London Session Forex Recap – August 5, 2016

  • German factory orders m/m: -0.4% vs. 0.5% expected, 0.1% previous
  • German factory orders y/y: -3.1% vs. -1.5% expected, -0.2% previous
  • French trade balance: -€3.4B vs. -€3.9B expected, =€2.8B previous
  • French current account: -€0.6B vs. -€0.3B previous
  • U.K. Halifax HPI m/m: -1.0% vs. -0.2% expected, 1.3% previous
  • U.K. Halifax HPI y/y: 8.4% vs. 8.5% expected, 8.4% previous
  • Italian industrial production m/m: -0.4% vs. 0.3% expected, -0.6% previous
  • U.S. NFP report and Canadian jobs report coming up

It was relatively quiet in the forex front. Trading conditions tightened and directional movement was limited during the morning London session, as forex traders hunkered down for the NFP report. There was some risk-taking, though, which kept the Aussie and the Kiwi supported. The pound, meanwhile, recovered a bit from yesterday’s fall.

Major Events/Reports:

NFP Friday! – Today is another NFP Friday. And and usual, both directional movement and volatility got sapped, with many currency pairs trading sideways or ending the session flat. The tight trading conditions were likely due to forex traders hunkering down for the upcoming NFP report. Still, there were a few currencies that were clearly on the move, which I’ll be pointing out later.

By the way, if you’re planning to trade the July NFP report and need to get up to speech, then make sure read up on Forex Gump’s Forex Preview for here.

BOE Broadbent in favor of more cuts – BOE Deputy Guv’nah Ben Broadbent said in a statement earlier that he is in favor of further rate cuts. To be more specific, Broadbent said that: “The minutes said there was a majority that expected to cut interest rates again were the economy to unfold in line with forecasts, and yes, I was one of the majority.”

However, Broadbent also said that monetary policy can only do so much, saying that “There are limits to what monetary policy, indeed any demand-management policy, can do — by that I mean conventional fiscal policy as well — to offset what is a structural effect on the economy.”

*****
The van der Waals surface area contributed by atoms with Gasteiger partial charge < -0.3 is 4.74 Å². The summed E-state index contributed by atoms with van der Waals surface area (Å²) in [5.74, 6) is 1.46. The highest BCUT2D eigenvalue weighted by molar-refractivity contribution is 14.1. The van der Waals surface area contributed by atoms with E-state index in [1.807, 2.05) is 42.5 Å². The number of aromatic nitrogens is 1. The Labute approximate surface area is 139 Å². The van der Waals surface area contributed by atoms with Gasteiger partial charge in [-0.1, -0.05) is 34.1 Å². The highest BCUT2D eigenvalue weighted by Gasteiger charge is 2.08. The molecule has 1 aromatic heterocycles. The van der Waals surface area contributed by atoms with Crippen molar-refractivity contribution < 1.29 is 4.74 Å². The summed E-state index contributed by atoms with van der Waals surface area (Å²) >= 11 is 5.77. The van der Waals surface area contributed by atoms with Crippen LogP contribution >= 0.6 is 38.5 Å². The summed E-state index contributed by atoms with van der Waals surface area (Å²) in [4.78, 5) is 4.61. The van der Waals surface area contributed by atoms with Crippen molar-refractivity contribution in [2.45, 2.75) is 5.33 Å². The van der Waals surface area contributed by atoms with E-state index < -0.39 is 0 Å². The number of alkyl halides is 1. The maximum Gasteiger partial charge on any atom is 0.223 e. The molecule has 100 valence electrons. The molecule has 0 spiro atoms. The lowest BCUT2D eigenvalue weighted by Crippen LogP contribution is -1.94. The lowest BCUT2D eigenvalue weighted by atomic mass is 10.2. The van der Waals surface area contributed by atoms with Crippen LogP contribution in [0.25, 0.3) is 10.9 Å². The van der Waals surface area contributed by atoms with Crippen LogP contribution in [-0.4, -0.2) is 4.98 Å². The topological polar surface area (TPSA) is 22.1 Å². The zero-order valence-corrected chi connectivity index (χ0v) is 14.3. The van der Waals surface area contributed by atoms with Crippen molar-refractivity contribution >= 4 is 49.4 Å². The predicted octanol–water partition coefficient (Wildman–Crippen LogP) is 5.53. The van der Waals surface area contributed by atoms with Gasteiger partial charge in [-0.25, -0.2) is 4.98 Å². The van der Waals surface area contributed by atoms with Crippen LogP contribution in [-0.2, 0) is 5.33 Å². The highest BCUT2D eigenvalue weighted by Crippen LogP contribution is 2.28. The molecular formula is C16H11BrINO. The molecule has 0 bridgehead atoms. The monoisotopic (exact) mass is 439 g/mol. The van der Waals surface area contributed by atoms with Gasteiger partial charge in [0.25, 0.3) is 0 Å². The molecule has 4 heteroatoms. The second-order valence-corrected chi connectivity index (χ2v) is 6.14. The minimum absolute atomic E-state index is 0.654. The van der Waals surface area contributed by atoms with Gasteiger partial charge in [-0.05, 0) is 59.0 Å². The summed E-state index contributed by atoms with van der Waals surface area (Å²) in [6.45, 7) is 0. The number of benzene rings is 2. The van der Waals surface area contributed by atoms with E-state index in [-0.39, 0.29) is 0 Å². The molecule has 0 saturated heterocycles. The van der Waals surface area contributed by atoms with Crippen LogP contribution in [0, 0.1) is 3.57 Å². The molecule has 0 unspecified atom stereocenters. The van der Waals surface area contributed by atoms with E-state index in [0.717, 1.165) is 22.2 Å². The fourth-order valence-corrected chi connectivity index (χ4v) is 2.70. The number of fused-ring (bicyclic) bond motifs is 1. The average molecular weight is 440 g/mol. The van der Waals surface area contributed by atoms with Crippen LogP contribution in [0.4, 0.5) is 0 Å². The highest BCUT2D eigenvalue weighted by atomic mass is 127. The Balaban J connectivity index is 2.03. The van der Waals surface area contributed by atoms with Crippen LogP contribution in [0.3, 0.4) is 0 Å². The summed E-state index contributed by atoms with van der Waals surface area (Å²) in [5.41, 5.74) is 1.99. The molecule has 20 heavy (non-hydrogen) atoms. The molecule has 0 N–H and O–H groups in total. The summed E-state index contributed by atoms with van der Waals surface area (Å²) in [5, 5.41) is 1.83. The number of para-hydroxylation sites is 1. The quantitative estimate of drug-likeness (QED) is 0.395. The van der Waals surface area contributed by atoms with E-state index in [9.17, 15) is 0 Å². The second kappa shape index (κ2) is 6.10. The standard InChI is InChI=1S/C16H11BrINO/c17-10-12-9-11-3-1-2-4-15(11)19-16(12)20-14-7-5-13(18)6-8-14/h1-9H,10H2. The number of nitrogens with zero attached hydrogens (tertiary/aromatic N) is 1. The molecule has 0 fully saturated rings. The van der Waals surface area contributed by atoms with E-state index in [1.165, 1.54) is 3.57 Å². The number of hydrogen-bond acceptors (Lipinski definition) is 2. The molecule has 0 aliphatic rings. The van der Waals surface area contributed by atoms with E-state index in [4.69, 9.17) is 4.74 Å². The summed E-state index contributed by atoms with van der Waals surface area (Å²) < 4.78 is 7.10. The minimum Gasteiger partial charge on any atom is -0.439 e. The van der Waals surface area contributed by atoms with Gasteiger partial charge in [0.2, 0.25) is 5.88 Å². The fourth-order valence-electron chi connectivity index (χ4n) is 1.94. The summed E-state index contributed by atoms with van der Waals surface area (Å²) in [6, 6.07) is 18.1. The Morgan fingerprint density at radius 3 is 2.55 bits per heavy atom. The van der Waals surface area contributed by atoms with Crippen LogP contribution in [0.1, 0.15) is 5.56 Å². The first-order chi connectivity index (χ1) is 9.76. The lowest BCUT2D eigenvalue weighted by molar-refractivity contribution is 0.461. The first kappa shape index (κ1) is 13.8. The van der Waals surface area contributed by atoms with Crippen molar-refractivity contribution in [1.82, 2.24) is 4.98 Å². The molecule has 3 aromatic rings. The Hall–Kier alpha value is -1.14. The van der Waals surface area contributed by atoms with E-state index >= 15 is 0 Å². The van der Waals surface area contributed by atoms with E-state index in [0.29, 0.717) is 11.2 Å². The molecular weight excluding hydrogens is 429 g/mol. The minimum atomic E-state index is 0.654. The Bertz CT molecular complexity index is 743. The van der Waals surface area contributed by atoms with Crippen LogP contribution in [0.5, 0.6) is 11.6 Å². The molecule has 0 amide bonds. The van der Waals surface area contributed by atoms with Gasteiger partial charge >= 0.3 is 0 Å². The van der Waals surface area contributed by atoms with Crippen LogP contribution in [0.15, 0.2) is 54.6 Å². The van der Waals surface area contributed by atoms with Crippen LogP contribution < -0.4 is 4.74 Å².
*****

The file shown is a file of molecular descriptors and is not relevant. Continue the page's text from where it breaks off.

BOE Carney speaks – BOE Guv’nah Mark Carney was in a radio interview earlier today. And while he expressed concern about the U.K.’s economy, particularly the labor market, he also assured his listeners that “We’re not going through the same experience that the economy went through in 2008/9/10/11/12, when it was tough.”

Carney also added that “People should not worry about the supply of credit, this isn’t after the global financial crisis, this isn’t during the euro crisis – this is a modern financial sector that is working.”

Halifax HPI slides in July – The house price index (HPI) compiled by the Halifax Bank of Scotland was released earlier, and it wasn’t too good.

The monthly reading declined by 1.0%, which is much larger than the expected 0.2% decline. The current decline also mostly offsets the 1.3% increase from the previous month. Meanwhile, the annual reading was 8.4%, which is the same as last time and a one-year low.

These readings imply that the U.K.’s housing market is cooling down. However, Halifax Housing Economist Martin Ellis said that it still “remains too early to determine if there has been any impact on the housing market as a result of June’s EU referendum result.”

Risk-taking continues – The looming NFP report may have subdued the forex market, but it didn’t faze other markets too much since European equity indices were in the green.

The pan-European FTSEuorofirst 300 was up by 0.28% to 6,759.00, the blue-chip Euro Stoxx 50 was up by 0.58% to 2,943.00, the U.K.’s FTSE 100 was up by 0.35% to 6,763.70, and the DAX was up by 0.29% to 10,258.00.

U.S. equity futures were also slightly up, with the S&P 500 futures index up by 0.25% to 2,164.75 and the Nasdaq futures index up by 0.23% to 4,754.88.

Market analysts pointed to yesterday’s BOE decision, as well as positive earnings reports for the overall upbeat mood.

Major Currency Movers:

GBP – Despite the disappointing Halifax HPI readings and dovish rhetoric from BOE Broadbent, the pound just kept on grinding higher during the session. This was likely due to profit-taking by pound shorts after the pound’s dive yesterday.

GBP/USD was up by 39 pips (+0.30%) to 1.3166, GBP/CHF was up by 39 pips (+0.31%) to 1.2815, GBP/JPY was up by 41 pips (+0.31%) to 133.05

AUD & NZD – The general risk-on mood kept the Aussie and the Kiwi supported during the course of the morning London session.

AUD/USD was up by 9 pips (+0.12%) to 0.7657, AUD/JPY was up by 10 pips (+0.12%) to 77.38, AUD/CAD was up by 13 pips (+0.13%) to 0.9976

NZD/USD was up by 12 pips (+0.16%) to 0.7211, NZD/CHF was up by 11 pips (+0.16%) to 0.7018, NZD/JPY was up by 12 pips (+0.17%) to 72.87

Watch Out For:

  • 12:30 pm GMT: U.S. non-farm payrolls (180K expected, 287K previous)
  • 12:30 pm GMT: U.S. jobless rate (4.8% expected, 4.9% previous)
  • 12:30 pm GMT: U.S. average hourly earnings (0.2% expected, 0.1% previous)
  • 12:30 pm GMT: U.S. trade balance (-$43.0B expected, -$41.1B previous)
  • 12:30 pm GMT: Canadian employment change (10.0K expected, -0.7K previous)
  • 12:30 pm GMT: Canadian jobless rate (6.9% expected, 6.8% previous)
  • 12:30 pm GMT: Canadian trade balance (-$2.84B expected, -$3.28B previous)
  • 2:00 pm GMT: Canadian Ivey PMI (51,7 previous)
  • 7:00 pm GMT: U.S. consumer credit (15.5B expected, 18.6B previous)

See also:

Asian Session Forex Recap

U.S. Session Forex Recap

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